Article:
A Multi Story House
From blueprints and construction to add-ons and modern renovations, this north Lincoln Street historic home is ready for its next chapter.

A Multi Story House

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Years ago, I wrote a story about an Aberdeen architect named John W. Henry. He and his wife came to Aberdeen in 1905 and he worked until his death in 1955. My interest in him centers around the fact he designed our building in downtown Aberdeen. He also designed the Murdy Clinic Building one block east. It is beside the former Lincoln Hospital, another building he designed, that the Nuns eventually moved to the St. Luke’s campus in the early 40s, changing its name to Lourdes Hall. I recently learned Henry not only oversaw the remodel once it made it to its new location, but he also planned out the route the building would take from Lincoln Street to State Street by way of First Avenue SE. He designed the Aberdeen Country Club and dozens of houses, many in the craftsman style. Sometime before the summer of 1912 he drew up plans for the W. D. Farrell house that was to be built on north Lincoln Street. I found mention of the proposed house in the newspapers, and it was reported that it was to be built by October of 1912. Whenever the Farrells moved in, they had a lovely, modern residence fit for a doctor and his family.

The Farrells moved to Aberdeen in 1910 and Dr. William Farrell received some notoriety when he delivered the Schense Quadruplets from Frederick in 1931. He would deliver over 4,000 babies in his career. He was a veteran of WWI and passed away in 1962 at the age of 86.

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Joe and Linda Van De Rostyne have made substantial improvements to this 1912 Craftsman home. Photo by Troy McQuillen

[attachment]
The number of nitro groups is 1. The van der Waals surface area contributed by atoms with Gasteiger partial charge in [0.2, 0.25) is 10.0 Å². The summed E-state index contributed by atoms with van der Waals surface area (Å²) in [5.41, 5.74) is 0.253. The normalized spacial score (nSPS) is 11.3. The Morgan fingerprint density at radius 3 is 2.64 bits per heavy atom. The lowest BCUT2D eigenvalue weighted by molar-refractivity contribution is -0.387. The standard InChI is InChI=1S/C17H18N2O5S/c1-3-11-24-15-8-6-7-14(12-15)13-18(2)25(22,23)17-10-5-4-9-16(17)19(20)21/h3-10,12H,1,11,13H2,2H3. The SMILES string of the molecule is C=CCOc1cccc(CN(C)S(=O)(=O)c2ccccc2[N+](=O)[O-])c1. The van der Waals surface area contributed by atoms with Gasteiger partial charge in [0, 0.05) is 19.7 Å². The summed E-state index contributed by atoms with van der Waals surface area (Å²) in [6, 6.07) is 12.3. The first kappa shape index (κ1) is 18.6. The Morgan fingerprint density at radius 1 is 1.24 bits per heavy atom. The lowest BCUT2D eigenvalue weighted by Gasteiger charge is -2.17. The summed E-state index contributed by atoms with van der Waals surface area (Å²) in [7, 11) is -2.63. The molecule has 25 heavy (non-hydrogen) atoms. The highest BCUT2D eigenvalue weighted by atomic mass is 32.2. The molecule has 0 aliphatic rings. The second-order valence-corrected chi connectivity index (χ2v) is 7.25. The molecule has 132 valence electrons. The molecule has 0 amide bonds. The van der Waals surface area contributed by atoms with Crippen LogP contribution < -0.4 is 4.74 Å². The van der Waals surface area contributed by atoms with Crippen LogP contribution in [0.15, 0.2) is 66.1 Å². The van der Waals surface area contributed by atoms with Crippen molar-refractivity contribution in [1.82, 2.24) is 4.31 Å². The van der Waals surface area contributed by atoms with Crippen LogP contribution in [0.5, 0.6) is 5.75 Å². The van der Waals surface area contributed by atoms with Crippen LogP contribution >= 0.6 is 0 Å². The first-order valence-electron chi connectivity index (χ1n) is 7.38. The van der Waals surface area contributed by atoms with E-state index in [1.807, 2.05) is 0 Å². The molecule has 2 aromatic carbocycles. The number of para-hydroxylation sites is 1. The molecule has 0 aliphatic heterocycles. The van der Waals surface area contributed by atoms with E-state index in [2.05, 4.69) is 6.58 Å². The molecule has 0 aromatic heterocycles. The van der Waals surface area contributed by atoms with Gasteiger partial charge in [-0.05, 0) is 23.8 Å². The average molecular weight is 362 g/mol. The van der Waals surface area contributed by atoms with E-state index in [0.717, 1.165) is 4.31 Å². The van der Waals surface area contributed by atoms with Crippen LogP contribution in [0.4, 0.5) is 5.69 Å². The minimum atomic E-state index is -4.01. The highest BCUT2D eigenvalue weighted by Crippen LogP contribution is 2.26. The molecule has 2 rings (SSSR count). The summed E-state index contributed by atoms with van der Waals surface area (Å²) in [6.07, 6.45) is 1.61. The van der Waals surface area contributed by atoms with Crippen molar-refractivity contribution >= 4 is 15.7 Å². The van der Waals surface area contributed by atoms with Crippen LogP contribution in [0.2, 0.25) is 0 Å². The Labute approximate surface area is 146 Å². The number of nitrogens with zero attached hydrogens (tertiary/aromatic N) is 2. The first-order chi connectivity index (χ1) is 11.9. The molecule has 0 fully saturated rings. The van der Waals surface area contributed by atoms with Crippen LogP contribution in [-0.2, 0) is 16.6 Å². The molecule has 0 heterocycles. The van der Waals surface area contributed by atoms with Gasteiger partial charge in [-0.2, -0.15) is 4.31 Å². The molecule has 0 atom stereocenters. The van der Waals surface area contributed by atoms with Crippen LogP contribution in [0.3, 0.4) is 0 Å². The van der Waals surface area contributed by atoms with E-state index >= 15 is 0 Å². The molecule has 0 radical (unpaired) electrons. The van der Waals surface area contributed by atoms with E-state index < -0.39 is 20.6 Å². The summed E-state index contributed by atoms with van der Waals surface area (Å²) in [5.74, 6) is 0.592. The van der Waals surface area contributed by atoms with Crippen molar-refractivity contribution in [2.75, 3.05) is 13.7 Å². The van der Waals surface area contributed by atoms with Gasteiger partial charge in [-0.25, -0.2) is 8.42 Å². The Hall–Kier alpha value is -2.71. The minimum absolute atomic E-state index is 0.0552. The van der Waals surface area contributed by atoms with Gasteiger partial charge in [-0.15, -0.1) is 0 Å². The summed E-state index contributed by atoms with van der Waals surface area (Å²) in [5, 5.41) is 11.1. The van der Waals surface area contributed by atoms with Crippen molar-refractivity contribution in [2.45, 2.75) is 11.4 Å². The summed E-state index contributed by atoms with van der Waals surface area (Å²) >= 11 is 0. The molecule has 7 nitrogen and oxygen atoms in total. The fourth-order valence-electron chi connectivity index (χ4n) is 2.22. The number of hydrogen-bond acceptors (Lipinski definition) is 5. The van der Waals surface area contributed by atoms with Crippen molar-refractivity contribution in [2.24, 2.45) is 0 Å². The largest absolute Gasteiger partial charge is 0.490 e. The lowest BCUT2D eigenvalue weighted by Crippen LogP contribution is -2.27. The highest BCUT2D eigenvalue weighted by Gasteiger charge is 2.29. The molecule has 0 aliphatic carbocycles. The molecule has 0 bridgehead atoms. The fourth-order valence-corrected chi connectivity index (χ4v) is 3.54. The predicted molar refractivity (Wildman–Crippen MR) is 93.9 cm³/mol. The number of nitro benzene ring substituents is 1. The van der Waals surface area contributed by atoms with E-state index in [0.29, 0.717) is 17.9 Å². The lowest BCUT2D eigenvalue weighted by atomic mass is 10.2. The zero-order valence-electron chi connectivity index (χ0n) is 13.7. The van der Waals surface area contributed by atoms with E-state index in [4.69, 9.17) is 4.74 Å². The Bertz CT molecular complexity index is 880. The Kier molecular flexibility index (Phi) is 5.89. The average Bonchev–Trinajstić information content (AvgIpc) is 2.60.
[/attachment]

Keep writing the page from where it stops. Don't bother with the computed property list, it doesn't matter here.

Throughout the years, the Farrell house would be added on to, reconfigured, and sold to various people in Aberdeen. The current owners are no strangers to cool old houses and they have put their signature stamp on the home, readying it for the next owners. Joe and Linda Van De Rostyne purchased the home in 2005 and made substantial changes to it over the years. Many in the region know the Van De Rostynes as a creative team that offered boutique interior design services. They combined Linda’s artistic talents of painting, design, and knowledge of materials with Joe’s construction and restoration talents when it comes to wood working, custom furniture, built-ins, finishing, and design. Joe was a private home inspector for a while as well. Prior to their retirement, they were the ones you called for help with home design challenges.

The home still has most of its original characteristic assets. The couple painted and restored the exterior, changing it from a colonial red color to brown. They encased brick pillars on the front porch in appropriate-looking wood, painted white. An old add-on bedroom became an expanded kitchen and cozy sitting area. Henry’s blueprints state that all the trim was red oak, however it is all painted white now, which adds a more modern touch. Linda says her decorating style isn’t necessarily dictated by the style of the house. Their furnishings represent eras in their lives over the decades and are pieces they love. Some get reupholstered, painted, or decorated for a new look.

The upstairs features four bedrooms, a bathroom, and a dressing room. One of the remodels to the house some years ago included more than doubling the sunroom on the south side, then extending the second floor over that. Both levels are wrapped with windows on three sides.

This is a wonderful example of a custom, craftsman home in Aberdeen. From what I know of Joe and Linda, the house seems perfect for their talents and artistic lifestyle. Unfortunately for Aberdeen, they are relocating to Las Cruces, New Mexico later this year. Linda has designed a new home and it’s currently under construction there. Needless to say, this John Henry-designed, classic craftsman Aberdeen home is available for a new owner. At the time of this story, Joe and Linda did not have a realtor, nor a price, so you’ll have to look into it on your own if you’re interested. //